A little known fruit – the Persimmon.
As we arrived at the Pick Your Own Orchard, a group of Chinese tourists were just leaving with their boot of their car packed to the brim with bags of Persimmons. “$300 worth of Persimmons they just purchased” explained the Ross, the owner of the Shiziyuan Persimmon Orchard.
The kids and I watched as they drove off and we too grabbed our plastic bags to start picking, but I explained carefully, we will not be picking $300’s worth, just half a bag full for now shall do.
For us, it certainly is a fruit not so familiar to our fruit bowl, and many have not heard nor tasted a Persimmon before.
It is not a surprise however, that the Persimmon is very highly regarded in the Asian culture with a near religious following, being Japan’s national fruit and originating from China. Being bright reddish in colour and shaped like a round Chinese lantern, they symbolise luck and often used for festive decorations and they are often given as lucky presents to newlyweds to symbolise eternal love. They are also often planted in temples as it is said four virtues – long life, sheltering birds, giving shade and freedom from insects and pests.
In the western world however, the persimmon has remained more of a home gardener sort of fruit. But why not change that? Persimmons are such a versatile fruit and easy to grow. They are really reliable croppers and mostly disease free. And provide a beautiful backdrop with their leaves turning spectacular shades of fiery red and burst of orange after their harvests in late autumn – even in the mildest climates. And did you know that Persimmons are technically considered a berry?!! Maybe a Persimmon tree in your backyard is not a bad idea? When slightly unripe, they have an apple-like crunch with a sweet and slight nutty flavour and when fully ripe they become a juicy, sweet, syrupy basket of goodness and this is what our Japanese and Chinese friends are obsessed with.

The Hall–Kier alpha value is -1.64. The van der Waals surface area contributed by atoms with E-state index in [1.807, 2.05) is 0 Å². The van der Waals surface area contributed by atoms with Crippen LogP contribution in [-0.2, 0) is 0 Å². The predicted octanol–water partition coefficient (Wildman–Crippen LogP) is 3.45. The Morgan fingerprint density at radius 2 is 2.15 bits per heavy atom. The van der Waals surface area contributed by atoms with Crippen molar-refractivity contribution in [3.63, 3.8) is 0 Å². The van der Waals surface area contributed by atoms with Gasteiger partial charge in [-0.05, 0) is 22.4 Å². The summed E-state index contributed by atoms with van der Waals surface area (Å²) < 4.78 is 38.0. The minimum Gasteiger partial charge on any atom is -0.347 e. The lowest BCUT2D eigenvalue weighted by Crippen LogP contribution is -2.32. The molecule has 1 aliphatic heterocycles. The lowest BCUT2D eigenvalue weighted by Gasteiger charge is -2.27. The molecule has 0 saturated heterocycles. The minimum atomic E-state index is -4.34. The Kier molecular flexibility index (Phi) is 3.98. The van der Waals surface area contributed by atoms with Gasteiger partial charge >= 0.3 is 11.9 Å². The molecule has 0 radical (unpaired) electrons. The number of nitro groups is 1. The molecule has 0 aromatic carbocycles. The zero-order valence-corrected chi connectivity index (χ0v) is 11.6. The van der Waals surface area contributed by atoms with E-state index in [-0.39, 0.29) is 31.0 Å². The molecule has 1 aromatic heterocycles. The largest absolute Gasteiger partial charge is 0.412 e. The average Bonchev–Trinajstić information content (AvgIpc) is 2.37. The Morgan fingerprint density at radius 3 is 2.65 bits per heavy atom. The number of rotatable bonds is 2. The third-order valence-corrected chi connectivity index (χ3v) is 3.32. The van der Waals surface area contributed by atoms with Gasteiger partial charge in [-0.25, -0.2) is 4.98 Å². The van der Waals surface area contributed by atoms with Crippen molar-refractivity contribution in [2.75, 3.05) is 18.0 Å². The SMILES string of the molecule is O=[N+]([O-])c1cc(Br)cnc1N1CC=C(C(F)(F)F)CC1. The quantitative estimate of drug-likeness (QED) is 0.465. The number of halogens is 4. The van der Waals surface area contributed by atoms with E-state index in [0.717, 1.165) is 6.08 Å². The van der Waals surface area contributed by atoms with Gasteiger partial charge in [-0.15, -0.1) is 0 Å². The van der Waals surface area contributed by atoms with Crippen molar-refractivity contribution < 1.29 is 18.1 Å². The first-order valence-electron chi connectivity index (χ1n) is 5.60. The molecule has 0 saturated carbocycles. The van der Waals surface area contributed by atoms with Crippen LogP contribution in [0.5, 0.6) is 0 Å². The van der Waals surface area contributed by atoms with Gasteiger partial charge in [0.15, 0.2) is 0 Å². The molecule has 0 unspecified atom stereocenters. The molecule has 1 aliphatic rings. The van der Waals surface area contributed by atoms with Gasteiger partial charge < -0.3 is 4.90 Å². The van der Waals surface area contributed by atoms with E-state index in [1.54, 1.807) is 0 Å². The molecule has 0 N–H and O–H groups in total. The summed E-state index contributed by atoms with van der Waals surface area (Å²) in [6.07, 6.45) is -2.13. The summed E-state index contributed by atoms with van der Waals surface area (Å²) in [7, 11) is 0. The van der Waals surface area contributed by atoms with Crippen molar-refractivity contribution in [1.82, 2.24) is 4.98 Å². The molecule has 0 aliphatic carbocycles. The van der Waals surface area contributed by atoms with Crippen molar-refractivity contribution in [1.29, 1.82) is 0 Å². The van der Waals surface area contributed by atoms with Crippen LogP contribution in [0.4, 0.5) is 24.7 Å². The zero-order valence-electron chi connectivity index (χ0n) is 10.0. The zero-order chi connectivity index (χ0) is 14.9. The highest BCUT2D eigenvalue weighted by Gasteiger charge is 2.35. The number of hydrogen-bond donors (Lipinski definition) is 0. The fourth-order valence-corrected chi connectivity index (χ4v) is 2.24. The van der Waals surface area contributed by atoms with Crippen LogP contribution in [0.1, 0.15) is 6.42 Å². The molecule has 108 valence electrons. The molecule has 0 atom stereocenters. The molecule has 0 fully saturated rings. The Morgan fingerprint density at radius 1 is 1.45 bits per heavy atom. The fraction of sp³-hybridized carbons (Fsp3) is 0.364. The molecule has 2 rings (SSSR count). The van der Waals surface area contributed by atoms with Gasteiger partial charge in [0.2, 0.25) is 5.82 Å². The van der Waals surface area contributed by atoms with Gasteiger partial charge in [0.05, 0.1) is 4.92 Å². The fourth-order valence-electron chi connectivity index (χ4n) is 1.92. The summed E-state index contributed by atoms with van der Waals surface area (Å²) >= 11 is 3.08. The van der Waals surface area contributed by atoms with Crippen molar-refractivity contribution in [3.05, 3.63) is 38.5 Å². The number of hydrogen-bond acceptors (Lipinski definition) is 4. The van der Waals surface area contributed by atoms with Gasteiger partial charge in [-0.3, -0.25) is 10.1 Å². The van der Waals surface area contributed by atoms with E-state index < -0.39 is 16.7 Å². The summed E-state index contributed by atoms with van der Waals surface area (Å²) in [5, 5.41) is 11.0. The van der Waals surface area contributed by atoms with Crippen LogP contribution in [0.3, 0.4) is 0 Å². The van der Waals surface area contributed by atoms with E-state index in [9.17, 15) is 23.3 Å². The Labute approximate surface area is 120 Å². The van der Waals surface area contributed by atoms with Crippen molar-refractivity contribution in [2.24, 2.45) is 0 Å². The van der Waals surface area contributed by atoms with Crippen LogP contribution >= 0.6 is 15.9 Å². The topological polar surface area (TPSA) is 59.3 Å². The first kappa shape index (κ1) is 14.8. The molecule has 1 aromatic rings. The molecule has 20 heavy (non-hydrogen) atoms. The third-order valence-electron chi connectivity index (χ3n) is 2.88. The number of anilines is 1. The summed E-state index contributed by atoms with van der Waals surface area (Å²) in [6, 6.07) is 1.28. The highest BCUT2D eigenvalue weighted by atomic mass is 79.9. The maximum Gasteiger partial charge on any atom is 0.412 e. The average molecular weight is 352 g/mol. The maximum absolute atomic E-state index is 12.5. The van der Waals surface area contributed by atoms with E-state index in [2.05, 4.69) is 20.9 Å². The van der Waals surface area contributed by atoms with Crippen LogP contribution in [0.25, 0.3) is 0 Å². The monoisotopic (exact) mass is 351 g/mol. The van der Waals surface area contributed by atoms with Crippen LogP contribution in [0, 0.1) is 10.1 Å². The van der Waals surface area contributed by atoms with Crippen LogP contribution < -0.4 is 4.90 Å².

There are two main types of Persimmon, astringent and non-astringent. Historically all Persimmon were astringent and not edible until they were completely ripe. Because of their astringent nature, they could also not be transported or kept very well, until in the 1960’s when Israeli plant breeders developed (often believed by accident) the first non-astringent Persimmon. It meant that Persimmon could be eaten while still firm and shipped practically anywhere in the world (and stored for months). Today non- astringent Persimmons are the norm and grown worldwide, the most common type of non-astringent Persimmon in the Fruyu.
Persimmon tea leaves are also said to have superb health benefits. They are high in fibre and high in tannins which can help digestion. They also have properties that can help prevent high blood pressure. In parts of Japan, the leaves are used to wrap sushi as they have antiseptic properties.
A trip out to the Persimmon Farm is definitely worth the trip out not, not just for a foodie adventure but to have a good old chat to Ross, who as it turns out, grew up on a big farm, not far from our base here at the Vineyard Cottages, he has a huge wealth of local knowledge, he worked at the historical dairy farm in Helensville and he can tell you many stories of local happenings and of course is super passionate about anything Persimmons! Ross has been on this property for over 20 years now and has opened his orchard to the public for the last 20 years. This ANZAC Day was his busiest day yet! Find him at 152 Rimmer Road, Helensville open for Pick Your Own from ANZAC Day till June (if the birds don’t get to the Persimmons first).